In a challenging time for higher education, the UW and other institutions try to restore public trust.
Higher education is in trouble. Colleges and universities across the country are facing a worrisome decline in public confidence. And that drop in trust can affect funding, community interactions and college enrollment.
A recent survey by New America, a left-leaning think tank, found that only about half of Americans believe colleges and universities are leading the country in a positive direction. Those who feel positively about the impact of the institutions dropped from 69% in 2020 to 55% in 2022. The survey also showed a strong partisan divide. Nearly three-quarters of the Democratic respondents said they believed colleges and universities have a positive effect, just 37% of the Republicans did. With both parties, though, the decline is significant.
According to the Gallup Organization, Americans are in a time of record low confidence across all institutions including all three branches of federal government, the media, the police, organized religion and the medical system. But over the decades, higher education has fared better than most.
Now news about topics like the high price of tuition, high student debt and legacy admissions at private schools are eroding public confidence. So have scandals like “Operation Varsity Blues,” a college admissions bribery scheme. And just last fall, college rankings came into question when the U.S. News & World Report was criticized for using faulty data and accused of prizing wealthier, private colleges and not performing objective evaluations. Now many schools, including the UW School of Law and the UW School of Medicine, have stopped participating in the magazine’s rankings program.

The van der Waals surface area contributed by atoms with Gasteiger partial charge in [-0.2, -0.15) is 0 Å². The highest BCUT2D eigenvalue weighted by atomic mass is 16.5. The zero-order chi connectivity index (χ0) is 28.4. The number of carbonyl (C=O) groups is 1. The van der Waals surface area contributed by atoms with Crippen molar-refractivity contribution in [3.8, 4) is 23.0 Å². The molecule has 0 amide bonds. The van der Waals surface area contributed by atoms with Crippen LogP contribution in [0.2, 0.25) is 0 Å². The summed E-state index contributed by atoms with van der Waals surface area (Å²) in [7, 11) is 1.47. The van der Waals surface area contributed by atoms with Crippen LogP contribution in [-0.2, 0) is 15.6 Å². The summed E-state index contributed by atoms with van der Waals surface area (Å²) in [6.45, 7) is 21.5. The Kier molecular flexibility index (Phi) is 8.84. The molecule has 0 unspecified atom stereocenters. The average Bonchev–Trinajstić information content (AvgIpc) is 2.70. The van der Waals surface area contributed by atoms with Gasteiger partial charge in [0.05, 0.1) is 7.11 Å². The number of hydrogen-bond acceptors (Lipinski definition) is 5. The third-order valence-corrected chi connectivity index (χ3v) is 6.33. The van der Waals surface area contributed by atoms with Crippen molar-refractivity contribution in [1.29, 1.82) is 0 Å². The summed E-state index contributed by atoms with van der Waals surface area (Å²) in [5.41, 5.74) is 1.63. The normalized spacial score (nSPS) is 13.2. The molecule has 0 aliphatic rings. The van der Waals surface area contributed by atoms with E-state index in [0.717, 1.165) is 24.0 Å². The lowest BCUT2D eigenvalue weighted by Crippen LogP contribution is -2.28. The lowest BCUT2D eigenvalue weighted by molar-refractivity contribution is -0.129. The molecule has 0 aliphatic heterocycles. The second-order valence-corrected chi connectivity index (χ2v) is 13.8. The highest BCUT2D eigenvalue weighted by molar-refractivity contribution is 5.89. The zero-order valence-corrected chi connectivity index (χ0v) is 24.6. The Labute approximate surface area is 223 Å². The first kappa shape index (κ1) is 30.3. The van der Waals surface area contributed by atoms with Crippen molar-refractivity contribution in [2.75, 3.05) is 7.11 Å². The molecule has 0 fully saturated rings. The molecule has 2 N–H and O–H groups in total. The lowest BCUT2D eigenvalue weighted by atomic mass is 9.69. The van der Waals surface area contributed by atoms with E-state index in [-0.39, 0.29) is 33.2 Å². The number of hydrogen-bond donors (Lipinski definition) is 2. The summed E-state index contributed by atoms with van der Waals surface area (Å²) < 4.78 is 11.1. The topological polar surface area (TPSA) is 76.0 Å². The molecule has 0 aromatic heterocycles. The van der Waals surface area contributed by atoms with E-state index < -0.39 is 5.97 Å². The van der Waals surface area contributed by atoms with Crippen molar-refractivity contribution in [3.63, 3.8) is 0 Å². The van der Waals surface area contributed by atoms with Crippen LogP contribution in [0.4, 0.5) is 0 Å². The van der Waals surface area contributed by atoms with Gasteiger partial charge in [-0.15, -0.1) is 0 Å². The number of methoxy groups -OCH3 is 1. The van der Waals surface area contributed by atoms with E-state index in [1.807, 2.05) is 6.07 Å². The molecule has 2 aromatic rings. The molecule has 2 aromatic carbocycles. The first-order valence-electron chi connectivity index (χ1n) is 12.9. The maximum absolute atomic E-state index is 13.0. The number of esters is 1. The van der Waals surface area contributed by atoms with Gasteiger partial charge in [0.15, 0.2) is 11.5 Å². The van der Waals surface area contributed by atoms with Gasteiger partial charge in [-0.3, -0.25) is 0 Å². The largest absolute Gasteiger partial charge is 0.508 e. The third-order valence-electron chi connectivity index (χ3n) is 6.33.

Education leaders around the country are working together to figure out what to do.
Over the years, the University of Washington has found ways to show how it benefits individual lives, communities and society as a whole while deepening its connections with its alumni and the communities of Washington.
In February, at a Council for Advancement and Support of Education conference in Bellevue, UW President Ana Mari Cauce took the stage to discuss the issue. She was joined by Teresa Hutson, Microsoft’s corporate vice president for the Technology and Corporate Responsibility Group, and Ted Mitchell, president of the American Council on Education and a former U.S. undersecretary of education.
Mitchell said he was already talking about the troubling trend of declining public trust five years ago. Today, the situation is worse. “The meter is going the wrong way,” he told the audience of higher education workers. “The American public has lost a lot of confidence over time.” In addition to a partisan split, focus groups are showing that political independents, a growing category, are also trending down, he added.
All colleges and universities need to do more to communicate their value, said UW President Ana Mari Cauce.
He pointed to a robust narrative feeding the unpopularity. People are saying that you don’t need to go to college anymore, and if you do, it will not pay off, he said. The narrative also suggests that college won’t help you do better at your job, and the kicker: “You’ll be brainwashed,” he said. “In a lot of ways, the problem with that narrative isn’t that it’s false. In each of those bits of the narrative, there’s a nugget of truth.”